The Fresh Loaf

News & Information for Amateur Bakers and Artisan Bread Enthusiasts


Shiao-Ping's picture

Boxing Day, a gorgeous day! 

All is quiet, on this early morning, except the gentle breeze.  The air is crisp and the sky is blue over the tree hills out of my tea room.




The Poinciana in my neighbourhood is firing in red, such colour of celebration.




Hope you all had a great Christmas day yesterday!  Since my last post in May, a few times I had wanted to write and say Hello.  The last time was after my son’s graduation in November when I read his Reflections - Robert Frost: The Road not Taken, his last writing in school.  It reminded me of the piece he did almost seven years ago when he started Grammar School.  How time had flown.

My daughter and son’s God mother had asked for Olive Sourdough and Pain au Levain for Christmas lunch.  As I have not baked very much for a long while, being in Taiwan most of this year, and as my husband had just put in a new oven, I was not sure how my breads would turn out. 








 Olive Sourdough

  • 95 g liquid starter (fed 90% plain flour and 10% organic wholemeal rye flour)
  • 427g flour (90% plain and 10% organic wholemeal rye) *
  • 247g water (72% hydration)
  • 150g kalamata pitted olives (30% baker’s percentage)
  • 2 tbsp dried oregano
  • 8 g sea salt

 Pain au Levain

  • 95g liquid starter (fed 90% plain and 10% organic wholemeal rye)
  • 427 g flour (90% plain and 10% orgain wholemeal rye) *
  • 247g water (72% hydration)
  • 10g sea salt

      *      My starter was a bit soupy, not very strong, so I fed it an unusually large amount of flour.

              Fermented flour to final dough flour was a low 10%.  

     **    Dough temperature was 24 C.


These days I have adopted a very minimalist approach to the whole procedure – from mixing the ingredients in the bowl, kneading via stretching and folding, to fermentation in the bowl.  I stop stretch-and-folds the minute when I feel any resistance in the dough. 

With these two breads, the fermentation was 5 and a half hours from time of mixing to just before the shaped dough went into the fridge.  

Thanks to David’s method of the magic 21-hour cold proof (see his San Joaquin Sourdough), the breads were exceptionally moist, the crumb translucent, the texture springy, and the flavour so creamy.






Baking has never been so easy with this new oven.  It does steaming by itself.  The crust came out shining and crisp.  It is like a professional oven at home.   

We are blessed with an unusually mild summer for our Christmas this year in Brisbane.  Everything has turned so lush with the recent rain. 

Hope we all bake more delicious breads next year.  Happy New Year, everyone! 





proth5's picture

As the few of you who read my posts know, 2011 was the year when I wanted to concentrate on formula development.  But as I found myself winding up the year and looking on to the next, I thought it might be time to look through my vast collection of “vintage” recipes and pull out something from a distant and fading past.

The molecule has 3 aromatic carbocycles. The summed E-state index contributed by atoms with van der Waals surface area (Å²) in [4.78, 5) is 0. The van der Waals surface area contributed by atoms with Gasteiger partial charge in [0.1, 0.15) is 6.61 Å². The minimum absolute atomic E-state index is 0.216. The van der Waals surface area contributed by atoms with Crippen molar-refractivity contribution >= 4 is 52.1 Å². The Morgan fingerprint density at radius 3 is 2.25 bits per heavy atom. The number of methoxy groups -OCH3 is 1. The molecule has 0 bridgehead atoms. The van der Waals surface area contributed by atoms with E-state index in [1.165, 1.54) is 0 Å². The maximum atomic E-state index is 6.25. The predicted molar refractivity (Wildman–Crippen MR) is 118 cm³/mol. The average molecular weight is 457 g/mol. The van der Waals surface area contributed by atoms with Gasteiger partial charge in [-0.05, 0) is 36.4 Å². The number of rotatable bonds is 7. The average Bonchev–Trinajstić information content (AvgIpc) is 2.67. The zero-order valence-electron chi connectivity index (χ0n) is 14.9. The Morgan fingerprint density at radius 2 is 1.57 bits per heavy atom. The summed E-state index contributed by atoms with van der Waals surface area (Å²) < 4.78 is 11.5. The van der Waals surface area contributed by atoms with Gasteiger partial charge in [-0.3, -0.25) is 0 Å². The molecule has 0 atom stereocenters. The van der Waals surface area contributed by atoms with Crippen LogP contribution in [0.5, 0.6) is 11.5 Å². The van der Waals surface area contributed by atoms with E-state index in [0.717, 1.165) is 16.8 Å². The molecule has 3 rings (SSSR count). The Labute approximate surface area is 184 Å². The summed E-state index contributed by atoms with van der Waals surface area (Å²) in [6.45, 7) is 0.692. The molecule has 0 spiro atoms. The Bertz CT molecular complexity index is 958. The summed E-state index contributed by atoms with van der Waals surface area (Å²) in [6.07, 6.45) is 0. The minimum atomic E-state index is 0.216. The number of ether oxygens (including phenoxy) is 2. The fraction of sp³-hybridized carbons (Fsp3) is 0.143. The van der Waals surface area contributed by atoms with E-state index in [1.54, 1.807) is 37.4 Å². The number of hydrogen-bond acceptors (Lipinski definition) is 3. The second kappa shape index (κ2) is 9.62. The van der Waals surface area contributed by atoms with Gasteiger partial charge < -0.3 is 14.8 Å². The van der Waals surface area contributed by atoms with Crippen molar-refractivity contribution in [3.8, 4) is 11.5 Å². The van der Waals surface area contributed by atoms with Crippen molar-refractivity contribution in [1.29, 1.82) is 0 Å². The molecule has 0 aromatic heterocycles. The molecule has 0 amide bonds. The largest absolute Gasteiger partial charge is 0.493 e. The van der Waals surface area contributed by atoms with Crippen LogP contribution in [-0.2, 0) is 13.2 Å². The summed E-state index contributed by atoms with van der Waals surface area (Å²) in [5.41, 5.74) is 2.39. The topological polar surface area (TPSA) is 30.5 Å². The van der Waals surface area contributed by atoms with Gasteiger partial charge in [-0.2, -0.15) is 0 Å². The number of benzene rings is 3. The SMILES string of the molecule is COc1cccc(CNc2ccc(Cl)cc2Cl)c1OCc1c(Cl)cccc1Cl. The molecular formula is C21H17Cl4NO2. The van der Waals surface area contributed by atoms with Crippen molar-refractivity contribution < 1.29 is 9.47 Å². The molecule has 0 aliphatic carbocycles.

This almost always leads me to the collection of recipes from my grandmother. Of course, at this festive time of year, I am the one tasked with baking a treat that is known only as Grandma’s Brown Christmas Cookies. While not a secret family recipe, it is not worth posting here as it involves an ingredient that is somewhat difficult to obtain (and may or may not be especially legal to have) and large numbers of tiny cookie cutters – which, frankly, are not easy to come by.  No, it is my job to turn that out for the relatives until my death – when no one will make it anymore.

But, there are recipes that are more accessible to the average home baker and this year I decided to resurrect the making of “Crispy Cookie Coffeecakes.” I will reproduce the recipe as per the original (in hopes that this miracle of the “interweb” may preserve it after my inevitable demise) – and the offer my changes.  So here it goes, another “don’t tell the doctor, but we’re baking PA Dutch stuff” recipe from my grandmother.


1 package or cake Fleischmann’s Yeast, active dry or compressed

¼ cup warm, not hot, water (cool to lukewarm for compressed yeast)

4 cups sifted flour

1 tsp salt

1 tsp grated lemon rind

1 cup (2 sticks) Blue Bonnet Margarine

2 eggs, beaten

1 cup milk scalded and cooled to lukewarm

1 cup sugar

1 tbsp cinnamon

In a small bowl, dissolve yeast in water. In a large bowl combine flour, salt, lemon rind, ¼ cup sugar.  Cut in margarine with a fork.  Combine eggs, milk, dissolved yeast and add to flour mixture.  Combine lightly.  Cover tightly. Refrigerate overnight. Divide dough in half. On a floured board roll each piece into 18” x 12” rectangles.  Sprinkle with remaining sugar mixed with cinnamon. Roll up tighty beginning at the wide end.  Cut each roll into 1” slices.  Place cut side up on a greased baking sheet.  Flatten with palm of hand.  Bake at 400 degrees F. about 12 minutes.